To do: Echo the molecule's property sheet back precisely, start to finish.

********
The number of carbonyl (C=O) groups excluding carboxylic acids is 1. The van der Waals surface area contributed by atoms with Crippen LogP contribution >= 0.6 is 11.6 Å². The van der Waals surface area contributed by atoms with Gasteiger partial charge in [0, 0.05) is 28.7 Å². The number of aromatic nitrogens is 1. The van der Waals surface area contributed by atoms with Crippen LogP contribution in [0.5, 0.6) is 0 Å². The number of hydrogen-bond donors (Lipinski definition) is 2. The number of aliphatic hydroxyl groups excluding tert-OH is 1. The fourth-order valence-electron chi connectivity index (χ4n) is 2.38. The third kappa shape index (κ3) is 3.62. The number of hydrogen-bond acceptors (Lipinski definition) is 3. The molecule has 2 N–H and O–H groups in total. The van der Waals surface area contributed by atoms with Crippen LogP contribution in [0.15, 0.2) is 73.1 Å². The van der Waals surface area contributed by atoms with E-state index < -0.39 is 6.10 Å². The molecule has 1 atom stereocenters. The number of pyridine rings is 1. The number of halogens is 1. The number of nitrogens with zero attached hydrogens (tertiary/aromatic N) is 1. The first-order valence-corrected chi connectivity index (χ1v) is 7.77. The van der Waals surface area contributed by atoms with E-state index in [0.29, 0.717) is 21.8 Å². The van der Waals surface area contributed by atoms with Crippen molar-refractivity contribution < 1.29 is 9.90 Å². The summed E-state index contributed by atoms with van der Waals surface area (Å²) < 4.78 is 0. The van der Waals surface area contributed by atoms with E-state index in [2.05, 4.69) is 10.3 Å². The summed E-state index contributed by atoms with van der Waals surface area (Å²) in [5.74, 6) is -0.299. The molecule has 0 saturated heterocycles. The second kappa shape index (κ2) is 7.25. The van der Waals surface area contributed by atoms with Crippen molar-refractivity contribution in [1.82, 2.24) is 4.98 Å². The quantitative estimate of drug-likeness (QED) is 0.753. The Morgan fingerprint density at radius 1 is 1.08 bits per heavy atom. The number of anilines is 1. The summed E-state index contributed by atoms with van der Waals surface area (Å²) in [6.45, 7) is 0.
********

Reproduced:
The number of carbonyl (C=O) groups excluding carboxylic acids is 1. The van der Waals surface area contributed by atoms with Crippen LogP contribution >= 0.6 is 11.6 Å². The van der Waals surface area contributed by atoms with Gasteiger partial charge in [0, 0.05) is 28.7 Å². The number of aromatic nitrogens is 1. The van der Waals surface area contributed by atoms with Crippen LogP contribution in [0.5, 0.6) is 0 Å². The number of hydrogen-bond donors (Lipinski definition) is 2. The number of aliphatic hydroxyl groups excluding tert-OH is 1. The fourth-order valence-electron chi connectivity index (χ4n) is 2.38. The third kappa shape index (κ3) is 3.62. The number of hydrogen-bond acceptors (Lipinski definition) is 3. The molecule has 2 N–H and O–H groups in total. The van der Waals surface area contributed by atoms with Crippen LogP contribution in [0.15, 0.2) is 73.1 Å². The van der Waals surface area contributed by atoms with E-state index < -0.39 is 6.10 Å². The molecule has 1 atom stereocenters. The number of pyridine rings is 1. The number of halogens is 1. The number of nitrogens with zero attached hydrogens (tertiary/aromatic N) is 1. The first-order valence-corrected chi connectivity index (χ1v) is 7.77. The van der Waals surface area contributed by atoms with E-state index in [0.29, 0.717) is 21.8 Å². The van der Waals surface area contributed by atoms with Crippen molar-refractivity contribution < 1.29 is 9.90 Å². The summed E-state index contributed by atoms with van der Waals surface area (Å²) < 4.78 is 0. The van der Waals surface area contributed by atoms with E-state index in [2.05, 4.69) is 10.3 Å². The summed E-state index contributed by atoms with van der Waals surface area (Å²) in [5.74, 6) is -0.299. The molecule has 0 saturated heterocycles. The second kappa shape index (κ2) is 7.25. The van der Waals surface area contributed by atoms with Crippen molar-refractivity contribution in [1.82, 2.24) is 4.98 Å². The quantitative estimate of drug-likeness (QED) is 0.753. The Morgan fingerprint density at radius 1 is 1.08 bits per heavy atom. The number of anilines is 1. The summed E-state index contributed by atoms with van der Waals surface area (Å²) in [6.45, 7) is 0.